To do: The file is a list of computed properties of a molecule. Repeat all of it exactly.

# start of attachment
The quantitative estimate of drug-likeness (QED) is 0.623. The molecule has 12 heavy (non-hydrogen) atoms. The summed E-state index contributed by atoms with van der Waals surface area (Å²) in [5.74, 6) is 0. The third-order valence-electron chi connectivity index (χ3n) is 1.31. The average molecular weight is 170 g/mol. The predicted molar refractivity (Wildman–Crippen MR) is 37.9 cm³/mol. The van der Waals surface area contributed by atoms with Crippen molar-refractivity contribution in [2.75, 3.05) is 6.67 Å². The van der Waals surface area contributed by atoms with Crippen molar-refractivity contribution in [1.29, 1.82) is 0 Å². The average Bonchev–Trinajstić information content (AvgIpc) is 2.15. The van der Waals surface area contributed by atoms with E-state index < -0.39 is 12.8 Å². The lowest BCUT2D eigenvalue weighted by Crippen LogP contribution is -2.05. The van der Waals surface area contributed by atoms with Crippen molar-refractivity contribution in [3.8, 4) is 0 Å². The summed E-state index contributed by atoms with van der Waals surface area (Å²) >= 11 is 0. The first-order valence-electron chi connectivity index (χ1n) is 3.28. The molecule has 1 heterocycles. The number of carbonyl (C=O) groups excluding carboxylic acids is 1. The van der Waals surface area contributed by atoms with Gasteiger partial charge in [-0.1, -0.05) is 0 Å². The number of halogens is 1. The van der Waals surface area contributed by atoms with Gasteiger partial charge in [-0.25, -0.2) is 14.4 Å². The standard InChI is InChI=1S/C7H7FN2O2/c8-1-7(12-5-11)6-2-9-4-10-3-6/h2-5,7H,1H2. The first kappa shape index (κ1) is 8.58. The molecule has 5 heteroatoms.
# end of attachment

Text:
The quantitative estimate of drug-likeness (QED) is 0.623. The molecule has 12 heavy (non-hydrogen) atoms. The summed E-state index contributed by atoms with van der Waals surface area (Å²) in [5.74, 6) is 0. The third-order valence-electron chi connectivity index (χ3n) is 1.31. The average molecular weight is 170 g/mol. The predicted molar refractivity (Wildman–Crippen MR) is 37.9 cm³/mol. The van der Waals surface area contributed by atoms with Crippen molar-refractivity contribution in [2.75, 3.05) is 6.67 Å². The van der Waals surface area contributed by atoms with Crippen molar-refractivity contribution in [1.29, 1.82) is 0 Å². The average Bonchev–Trinajstić information content (AvgIpc) is 2.15. The van der Waals surface area contributed by atoms with E-state index < -0.39 is 12.8 Å². The lowest BCUT2D eigenvalue weighted by Crippen LogP contribution is -2.05. The van der Waals surface area contributed by atoms with Crippen molar-refractivity contribution in [3.8, 4) is 0 Å². The summed E-state index contributed by atoms with van der Waals surface area (Å²) >= 11 is 0. The first-order valence-electron chi connectivity index (χ1n) is 3.28. The molecule has 1 heterocycles. The number of carbonyl (C=O) groups excluding carboxylic acids is 1. The van der Waals surface area contributed by atoms with Gasteiger partial charge in [-0.1, -0.05) is 0 Å². The number of halogens is 1. The van der Waals surface area contributed by atoms with Gasteiger partial charge in [-0.25, -0.2) is 14.4 Å². The standard InChI is InChI=1S/C7H7FN2O2/c8-1-7(12-5-11)6-2-9-4-10-3-6/h2-5,7H,1H2. The first kappa shape index (κ1) is 8.58. The molecule has 5 heteroatoms.